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What is the Law on 'Abuse of authority' in New Hampshire and What are the Punishments for it?

If crimes are increasing in a country, it shows that its moral foundation has started crumbling. No country may want to have such a situation and that is the reason they take all possible measures for preventing crimes from happening. Unfortunately, there are certain crimes that can happen more surreptitiously than others. Those related to abuse of authority belong to such a group of crimes.

What is "Abuse of Authority?"

"Abuse of authority" is making use of one's position or power in an improper manner and abusive way. Such abuse of power or authority can be in many forms and they include taking advantage of a gullible person, accessing information that is not supposed to be accessed by the public, or manipulating another person by threatening to punish him or her if he or she does not comply or take an action that is discussed with him or her.

In other words, "abuse of authority or power" is in general in the form of "official misconduct" or "malfeasance in office." If a person, in his or her official capacity, commits an unlawful act and if the act negatively impacts the performance of his or her official duties, it is called "official misconduct" or "abuse of authority or power." Even if a person uses his or her power for his or her personal gain, it is also "abuse of authority." In the case of legislators, malfeasance in office will result in the removal of the legislator from his or her public office and even disqualification from contesting for the position or holding the position.

Abuse of Authority Laws New Hampshire

In almost all the cases of crimes related to "abuse of authority" or "actions of misfeasance," the person who holds a public office or position not only acts illegally but is aware that due to his or her action, third parties may be put to a loss. To put it differently, the person, by his or her action, will be violating the trusted public may be having on him or her. That is the reason the US lawmakers have laid down suitable laws in which severe punishments are awarded to those who are convicted of having committed these crimes.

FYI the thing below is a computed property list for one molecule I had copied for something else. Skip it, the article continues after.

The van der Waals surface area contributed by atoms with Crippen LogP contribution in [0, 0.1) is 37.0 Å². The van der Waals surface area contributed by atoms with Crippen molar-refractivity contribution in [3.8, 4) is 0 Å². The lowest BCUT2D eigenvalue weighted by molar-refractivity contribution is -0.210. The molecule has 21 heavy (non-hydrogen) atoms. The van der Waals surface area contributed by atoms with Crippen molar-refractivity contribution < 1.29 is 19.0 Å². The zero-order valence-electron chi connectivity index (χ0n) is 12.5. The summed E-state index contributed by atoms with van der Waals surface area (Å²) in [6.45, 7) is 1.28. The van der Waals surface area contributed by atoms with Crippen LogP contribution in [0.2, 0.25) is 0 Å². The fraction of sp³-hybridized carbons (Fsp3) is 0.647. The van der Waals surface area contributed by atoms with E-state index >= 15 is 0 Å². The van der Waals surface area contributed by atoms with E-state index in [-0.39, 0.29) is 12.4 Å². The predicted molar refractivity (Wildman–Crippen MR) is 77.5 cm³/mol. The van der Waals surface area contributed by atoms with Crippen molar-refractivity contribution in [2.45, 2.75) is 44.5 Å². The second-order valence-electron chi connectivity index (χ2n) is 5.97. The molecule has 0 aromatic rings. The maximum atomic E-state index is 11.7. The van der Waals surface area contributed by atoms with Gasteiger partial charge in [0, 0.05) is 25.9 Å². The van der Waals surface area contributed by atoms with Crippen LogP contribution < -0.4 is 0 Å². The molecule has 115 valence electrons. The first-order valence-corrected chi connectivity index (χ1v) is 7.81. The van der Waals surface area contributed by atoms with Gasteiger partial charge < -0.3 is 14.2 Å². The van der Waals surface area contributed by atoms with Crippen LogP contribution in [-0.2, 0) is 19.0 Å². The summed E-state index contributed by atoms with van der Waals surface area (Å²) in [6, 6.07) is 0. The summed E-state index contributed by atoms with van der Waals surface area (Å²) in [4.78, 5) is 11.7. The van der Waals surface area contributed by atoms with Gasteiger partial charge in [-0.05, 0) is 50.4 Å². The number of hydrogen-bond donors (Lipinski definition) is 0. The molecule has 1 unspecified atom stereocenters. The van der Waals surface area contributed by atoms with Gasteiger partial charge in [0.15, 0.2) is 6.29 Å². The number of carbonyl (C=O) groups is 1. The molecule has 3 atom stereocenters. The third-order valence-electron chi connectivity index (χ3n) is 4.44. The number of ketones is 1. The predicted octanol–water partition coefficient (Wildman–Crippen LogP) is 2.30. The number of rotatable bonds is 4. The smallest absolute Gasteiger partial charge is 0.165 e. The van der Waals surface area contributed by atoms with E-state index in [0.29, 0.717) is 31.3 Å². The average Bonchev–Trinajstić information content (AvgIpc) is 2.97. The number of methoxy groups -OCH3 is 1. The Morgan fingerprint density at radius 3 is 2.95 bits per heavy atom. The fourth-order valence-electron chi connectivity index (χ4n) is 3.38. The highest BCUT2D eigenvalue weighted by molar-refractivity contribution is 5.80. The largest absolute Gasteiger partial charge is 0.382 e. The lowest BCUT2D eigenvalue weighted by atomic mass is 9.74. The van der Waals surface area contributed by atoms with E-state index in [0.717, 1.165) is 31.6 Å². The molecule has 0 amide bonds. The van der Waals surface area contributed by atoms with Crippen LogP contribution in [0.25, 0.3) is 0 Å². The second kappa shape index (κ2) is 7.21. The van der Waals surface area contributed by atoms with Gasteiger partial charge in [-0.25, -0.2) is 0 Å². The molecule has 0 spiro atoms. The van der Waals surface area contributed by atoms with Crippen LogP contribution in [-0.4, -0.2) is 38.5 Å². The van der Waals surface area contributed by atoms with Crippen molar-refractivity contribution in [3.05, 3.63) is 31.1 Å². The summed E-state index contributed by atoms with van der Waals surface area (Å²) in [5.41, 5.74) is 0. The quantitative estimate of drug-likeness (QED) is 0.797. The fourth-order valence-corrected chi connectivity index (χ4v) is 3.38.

Some of the punishments meted out to these criminals are removed from the position or the office, censure, jail or prison terms, permanently getting disqualified from holding state positions, hefty fines, and restitution. But a point to remember is that the laws the states of the USA have enacted differ widely. This is because the lawmakers of the states view the instances of misconduct differently. Let us now look at the law on "abuse of authority or power" in the state of New Hampshire.

Abuse of Authority Laws

New Hampshire laws on "Abuse of Authority."

According to New Hampshire laws, crimes related to "abuse of authority" have been put under Class B felonies and misdemeanors.

Class B felonies:

  1. If a public employee or servant takes bribes for carrying out an illegal activity for favoring another person, it comes under a Class B felony crime.
  2. Similarly, if a public servant or employee improperly influences or tries to improperly influence the proper course of action in a government department or a decision in the department, it is also class B felony.

Punishments for Class B felonies according to New Hampshire laws on "abuse of authority" are imprisonment for a period ranging from 1 year to 7 years and a fine of an amount not exceeding $4,000. It is for the state court to weigh the impact of the misconduct and decide on the punishments.


  1. If a public servant or employee files a false statement, it is a misdemeanor.
  2. If he or she violates provisions related to ethics and takes gifts for carrying out an activity that is improper or illegal, it is also a misdemeanor.
  3. If a public servant or employee accesses information that should not be accessed and misuses the information for obtaining personal gains, it comes under misdemeanor as well.

Punishment for misdemeanors according to New Hampshire laws on "abuse of authority" is a fine that does not exceed $1,200. Again, it is for the courts to decide on the punishments.

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